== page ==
Broadway's 'Fun Home' to Close in September

Fun Home H 2015
Joan Marcus

Fun Home H 2015

The Tony-winning musical will launch its national tour the following month.

Following a hit 18-month run that helped expand perceptions of the kind of musical that could make it on Broadway, Fun Home is closing up shop in New York, producers announced Tuesday.

The Tony-winning musical will play its last performance Sept. 10, totaling 26 previews and 582 regular performances by the time the cast take their final bows at the Circle in the Square Theatre.

The production, which is the first Broadway show written entirely by women to win the Tony Award for best musical, will launch its North American tour in Cleveland in October. Stops are planned in more than 40 cities, including Chicago, Las Vegas, San Francisco and Los Angeles.

Fun Home has been a small miracle since our first preview at The Public Theater," producers Kristin Caskey, Mike Isaacson and Barbara Whitman said in a statement. "We're incredibly proud and grateful that this show has had universal acclaim and such an extended life. We're thrilled that Fun Home will now head out across the country this fall, and thousands of others will get to experience this truly extraordinary production."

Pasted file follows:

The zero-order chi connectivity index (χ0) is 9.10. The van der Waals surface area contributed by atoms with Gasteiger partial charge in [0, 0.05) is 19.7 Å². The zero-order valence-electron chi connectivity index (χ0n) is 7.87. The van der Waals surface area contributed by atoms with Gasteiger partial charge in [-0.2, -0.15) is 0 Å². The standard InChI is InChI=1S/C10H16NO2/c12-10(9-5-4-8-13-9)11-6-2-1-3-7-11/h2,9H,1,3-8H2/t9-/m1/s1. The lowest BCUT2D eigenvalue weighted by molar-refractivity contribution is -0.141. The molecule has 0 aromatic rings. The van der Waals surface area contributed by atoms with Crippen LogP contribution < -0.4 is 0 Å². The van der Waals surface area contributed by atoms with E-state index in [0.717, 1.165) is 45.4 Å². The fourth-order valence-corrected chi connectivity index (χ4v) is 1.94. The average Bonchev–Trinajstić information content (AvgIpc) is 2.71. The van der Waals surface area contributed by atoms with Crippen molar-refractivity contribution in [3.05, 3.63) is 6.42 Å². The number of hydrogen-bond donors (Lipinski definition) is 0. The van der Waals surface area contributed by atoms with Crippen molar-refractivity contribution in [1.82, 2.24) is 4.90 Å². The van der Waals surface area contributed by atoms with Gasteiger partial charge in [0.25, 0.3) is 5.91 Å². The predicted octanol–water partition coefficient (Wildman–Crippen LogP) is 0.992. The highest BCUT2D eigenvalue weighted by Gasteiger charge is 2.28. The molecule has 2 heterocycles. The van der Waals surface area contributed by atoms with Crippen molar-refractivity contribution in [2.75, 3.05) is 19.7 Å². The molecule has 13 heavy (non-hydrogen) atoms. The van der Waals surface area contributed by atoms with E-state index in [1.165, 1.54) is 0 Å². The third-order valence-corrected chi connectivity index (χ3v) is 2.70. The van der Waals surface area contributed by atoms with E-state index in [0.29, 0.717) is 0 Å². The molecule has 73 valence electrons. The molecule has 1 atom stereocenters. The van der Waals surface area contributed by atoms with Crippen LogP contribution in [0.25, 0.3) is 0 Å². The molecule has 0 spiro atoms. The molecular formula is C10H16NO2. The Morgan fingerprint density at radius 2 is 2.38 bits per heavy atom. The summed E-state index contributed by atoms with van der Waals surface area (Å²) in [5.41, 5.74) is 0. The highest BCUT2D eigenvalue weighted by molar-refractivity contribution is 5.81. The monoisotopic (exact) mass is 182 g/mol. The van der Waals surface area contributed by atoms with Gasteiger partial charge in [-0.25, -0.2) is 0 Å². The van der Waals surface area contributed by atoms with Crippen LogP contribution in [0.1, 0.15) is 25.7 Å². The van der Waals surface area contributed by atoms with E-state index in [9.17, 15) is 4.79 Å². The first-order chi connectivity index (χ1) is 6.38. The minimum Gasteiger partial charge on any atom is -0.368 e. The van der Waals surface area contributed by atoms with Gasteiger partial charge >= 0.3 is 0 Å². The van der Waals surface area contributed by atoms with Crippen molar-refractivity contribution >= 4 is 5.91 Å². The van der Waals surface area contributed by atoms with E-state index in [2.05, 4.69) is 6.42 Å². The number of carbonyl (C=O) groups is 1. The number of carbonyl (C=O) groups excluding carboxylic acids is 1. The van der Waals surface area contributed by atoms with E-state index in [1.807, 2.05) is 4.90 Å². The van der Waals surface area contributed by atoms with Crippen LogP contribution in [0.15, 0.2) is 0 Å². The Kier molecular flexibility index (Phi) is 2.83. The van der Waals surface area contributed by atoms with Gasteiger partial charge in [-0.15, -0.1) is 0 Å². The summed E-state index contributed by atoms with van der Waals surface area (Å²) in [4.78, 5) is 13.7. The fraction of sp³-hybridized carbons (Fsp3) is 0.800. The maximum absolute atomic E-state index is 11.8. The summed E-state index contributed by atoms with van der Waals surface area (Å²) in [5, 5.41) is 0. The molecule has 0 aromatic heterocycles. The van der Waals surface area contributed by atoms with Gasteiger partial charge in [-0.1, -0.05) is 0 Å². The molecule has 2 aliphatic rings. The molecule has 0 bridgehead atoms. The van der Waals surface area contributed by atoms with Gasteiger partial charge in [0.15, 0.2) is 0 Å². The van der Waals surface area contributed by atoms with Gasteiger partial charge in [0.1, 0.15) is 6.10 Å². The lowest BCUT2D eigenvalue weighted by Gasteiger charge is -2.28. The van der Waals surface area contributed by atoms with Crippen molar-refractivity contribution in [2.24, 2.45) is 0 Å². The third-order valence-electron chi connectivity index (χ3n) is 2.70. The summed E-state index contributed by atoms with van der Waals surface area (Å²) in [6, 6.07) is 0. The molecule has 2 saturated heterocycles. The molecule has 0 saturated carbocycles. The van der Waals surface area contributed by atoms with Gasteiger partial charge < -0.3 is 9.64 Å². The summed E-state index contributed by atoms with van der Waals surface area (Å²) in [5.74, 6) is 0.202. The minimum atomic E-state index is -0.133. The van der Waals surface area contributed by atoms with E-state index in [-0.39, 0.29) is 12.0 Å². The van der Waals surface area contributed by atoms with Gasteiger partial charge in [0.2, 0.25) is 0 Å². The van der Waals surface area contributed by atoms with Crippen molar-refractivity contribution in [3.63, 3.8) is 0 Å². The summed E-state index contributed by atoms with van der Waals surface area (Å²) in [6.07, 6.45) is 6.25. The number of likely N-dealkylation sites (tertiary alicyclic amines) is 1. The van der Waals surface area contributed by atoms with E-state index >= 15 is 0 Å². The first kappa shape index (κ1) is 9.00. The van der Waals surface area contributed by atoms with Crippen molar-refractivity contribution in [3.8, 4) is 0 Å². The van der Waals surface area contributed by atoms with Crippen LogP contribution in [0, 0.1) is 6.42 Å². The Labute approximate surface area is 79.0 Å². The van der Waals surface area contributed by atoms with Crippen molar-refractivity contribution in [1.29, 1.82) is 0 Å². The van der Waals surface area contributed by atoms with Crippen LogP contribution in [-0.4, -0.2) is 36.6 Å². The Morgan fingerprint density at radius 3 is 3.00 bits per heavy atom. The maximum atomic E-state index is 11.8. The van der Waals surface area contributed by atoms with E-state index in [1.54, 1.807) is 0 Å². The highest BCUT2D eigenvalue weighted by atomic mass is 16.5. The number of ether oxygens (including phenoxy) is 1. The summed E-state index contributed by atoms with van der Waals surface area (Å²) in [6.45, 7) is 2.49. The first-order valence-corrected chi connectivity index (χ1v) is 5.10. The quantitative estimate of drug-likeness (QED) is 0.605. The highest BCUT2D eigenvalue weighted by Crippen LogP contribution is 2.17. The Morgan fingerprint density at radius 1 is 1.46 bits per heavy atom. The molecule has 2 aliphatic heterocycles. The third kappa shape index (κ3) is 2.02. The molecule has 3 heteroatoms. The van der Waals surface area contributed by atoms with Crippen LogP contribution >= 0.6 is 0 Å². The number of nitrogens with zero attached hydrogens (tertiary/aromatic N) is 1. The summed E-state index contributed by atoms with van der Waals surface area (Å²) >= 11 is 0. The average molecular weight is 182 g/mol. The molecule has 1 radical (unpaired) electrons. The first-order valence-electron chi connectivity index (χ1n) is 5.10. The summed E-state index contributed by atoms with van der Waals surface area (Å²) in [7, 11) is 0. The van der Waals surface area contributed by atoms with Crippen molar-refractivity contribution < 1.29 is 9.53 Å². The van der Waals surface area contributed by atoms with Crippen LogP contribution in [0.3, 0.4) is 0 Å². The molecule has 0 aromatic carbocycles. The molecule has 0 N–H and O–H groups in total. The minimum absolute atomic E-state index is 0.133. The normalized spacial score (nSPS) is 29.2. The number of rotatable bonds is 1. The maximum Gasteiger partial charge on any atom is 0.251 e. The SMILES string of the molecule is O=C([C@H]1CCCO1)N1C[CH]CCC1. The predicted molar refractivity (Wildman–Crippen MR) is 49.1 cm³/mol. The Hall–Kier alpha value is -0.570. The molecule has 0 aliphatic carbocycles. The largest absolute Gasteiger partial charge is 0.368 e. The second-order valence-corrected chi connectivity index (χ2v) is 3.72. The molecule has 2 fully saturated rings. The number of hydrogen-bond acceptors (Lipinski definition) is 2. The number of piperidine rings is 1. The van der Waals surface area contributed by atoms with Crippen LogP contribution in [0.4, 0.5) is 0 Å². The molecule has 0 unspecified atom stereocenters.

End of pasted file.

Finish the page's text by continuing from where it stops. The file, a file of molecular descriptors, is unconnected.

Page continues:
Based on Alison Bechdel's graphic memoir, the show drew rave reviews in its premiere run at the Public in fall 2013. Still, many theater pundits wondered about the commercial viability on Broadway of a musical drama about a lesbian cartoonist who grew up around a funeral home and years later seeks to understand what drove her closeted gay father to commit suicide.

However, the production rode its critical acclaim to promising business when it transferred to Broadway in March last year, with demand for tickets increasing once it picked up a tidy handful of five Tonys in June.

In addition to best musical, the show won for Lisa Kron's book, for the original score by composer Jeanine Tesori and lyricist Kron, for Sam Gold's direction and for lead actor Michael Cerveris. Those wins no doubt stretched the production's run by several months.

While Fun Home played to near-capacity houses for most of last year following the Tonys, business has been steadily slipping since the spring, dropping to just 39 percent capacity last week. But the modestly scaled production nonetheless ranks as a Broadway success story, grossing $36.8 million to date, and recouping its initial capitalization of $5.25 million just eight months into its run.